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In Architecture, What is a Megastructure?

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Megastructure, a concept which first entered into architectural discussion in the late 1950s and 1960s, has an evolving definition. In 1968, architect Ralph Wilcoxon defined a megastructure as a grouping of modular units which could be built upon and expanded nearly indefinitely. Smaller, prefabricated units could be added within the overarching megastructure, suited to the specific needs of its occupants. The megastructure’s adaptability would enable the “hardware” of everyday life, such as utilities, to be run through the megastructure in easily accessible conduits. Some architects, such as Reyner Banham, saw the megastructure as a way to combine the vision of city planners and architects. His book Megastructure: Urban Futures of the Recent Past was the essential guide to the movement. Like-thinking planners and architects believed that planning should be viewed on a much larger scale, and megastructures could provide real solutions to sprawl and disorganized, inefficient cities. ... more
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Megastructure, a concept which first entered into architectural discussion in the late 1950s and 1960s, has an evolving definition. In 1968, architect Ralph Wilcoxon defined a megastructure as a grouping of modular units which could be built upon and expanded nearly indefinitely. Smaller, prefabricated units could be added within the overarching megastructure, suited to the specific needs of its occupants. The megastructure’s adaptability would enable the “hardware†of everyday life, such as utilities, to be run through the megastructure in easily accessible conduits. Some architects, such as Reyner Banham, saw the megastructure as a way to combine the vision of city planners and architects. His book Megastructure: Urban Futures of the Recent Past was the essential guide to the movement. Like-thinking planners and architects believed that planning should be viewed on a much larger scale, and megastructures could provide real solutions to sprawl and disorganized, inefficient ... more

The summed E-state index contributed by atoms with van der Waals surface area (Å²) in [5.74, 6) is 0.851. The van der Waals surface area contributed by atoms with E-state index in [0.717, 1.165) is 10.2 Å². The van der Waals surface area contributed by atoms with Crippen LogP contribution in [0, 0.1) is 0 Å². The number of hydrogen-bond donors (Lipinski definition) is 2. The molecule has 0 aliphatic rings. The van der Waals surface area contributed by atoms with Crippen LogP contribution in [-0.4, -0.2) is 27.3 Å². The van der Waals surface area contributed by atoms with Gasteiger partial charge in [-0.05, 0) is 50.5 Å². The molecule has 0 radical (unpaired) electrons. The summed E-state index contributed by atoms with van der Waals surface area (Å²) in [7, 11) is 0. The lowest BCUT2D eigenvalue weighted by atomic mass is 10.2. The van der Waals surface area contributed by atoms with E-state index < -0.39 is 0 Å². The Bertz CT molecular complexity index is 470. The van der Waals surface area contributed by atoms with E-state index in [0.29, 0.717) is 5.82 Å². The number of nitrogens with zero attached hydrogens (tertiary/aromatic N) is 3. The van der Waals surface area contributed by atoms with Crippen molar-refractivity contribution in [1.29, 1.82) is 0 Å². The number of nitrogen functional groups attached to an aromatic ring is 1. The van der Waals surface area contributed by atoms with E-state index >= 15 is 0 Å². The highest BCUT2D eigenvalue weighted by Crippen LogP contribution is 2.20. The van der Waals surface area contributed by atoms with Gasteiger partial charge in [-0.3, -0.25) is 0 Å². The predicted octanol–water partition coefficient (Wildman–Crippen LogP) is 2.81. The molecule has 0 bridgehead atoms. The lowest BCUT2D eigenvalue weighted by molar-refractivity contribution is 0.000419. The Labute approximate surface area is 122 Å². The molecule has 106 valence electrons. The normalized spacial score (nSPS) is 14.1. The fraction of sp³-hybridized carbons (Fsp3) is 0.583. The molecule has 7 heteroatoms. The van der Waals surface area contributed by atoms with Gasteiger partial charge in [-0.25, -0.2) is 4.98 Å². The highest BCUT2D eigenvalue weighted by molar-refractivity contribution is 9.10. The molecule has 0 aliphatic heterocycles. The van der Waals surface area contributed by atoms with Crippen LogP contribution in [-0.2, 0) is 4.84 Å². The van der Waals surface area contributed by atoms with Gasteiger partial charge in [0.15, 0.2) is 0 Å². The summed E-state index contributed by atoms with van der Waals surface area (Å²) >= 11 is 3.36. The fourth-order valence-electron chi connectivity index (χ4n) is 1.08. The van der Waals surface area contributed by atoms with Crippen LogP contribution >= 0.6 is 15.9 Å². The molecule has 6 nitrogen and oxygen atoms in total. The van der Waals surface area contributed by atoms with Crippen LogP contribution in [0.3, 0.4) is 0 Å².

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Megastructure, a concept which first entered into architectural discussion in the late 1950s and 1960s, has an evolving definition. In 1968, architect Ralph Wilcoxon defined a megastructure as a grouping of modular units which could be built upon and expanded nearly indefinitely. Smaller, prefabricated units could be added within the overarching megastructure, suited to the specific needs of its occupants. The megastructure’s adaptability would enable the “hardware?of everyday life, such as utilities, to be run through the megastructure in easily accessible conduits. Some architects, such as Reyner Banham, saw the megastructure as a way to combine the vision of city planners and architects. His book Megastructure: Urban Futures of the Recent Past was the essential guide to the movement. Like-thinking planners and architects believed that planning should be viewed on a much larger scale, and megastructures could provide real solutions to sprawl and disorganized, inefficient cities. ... more
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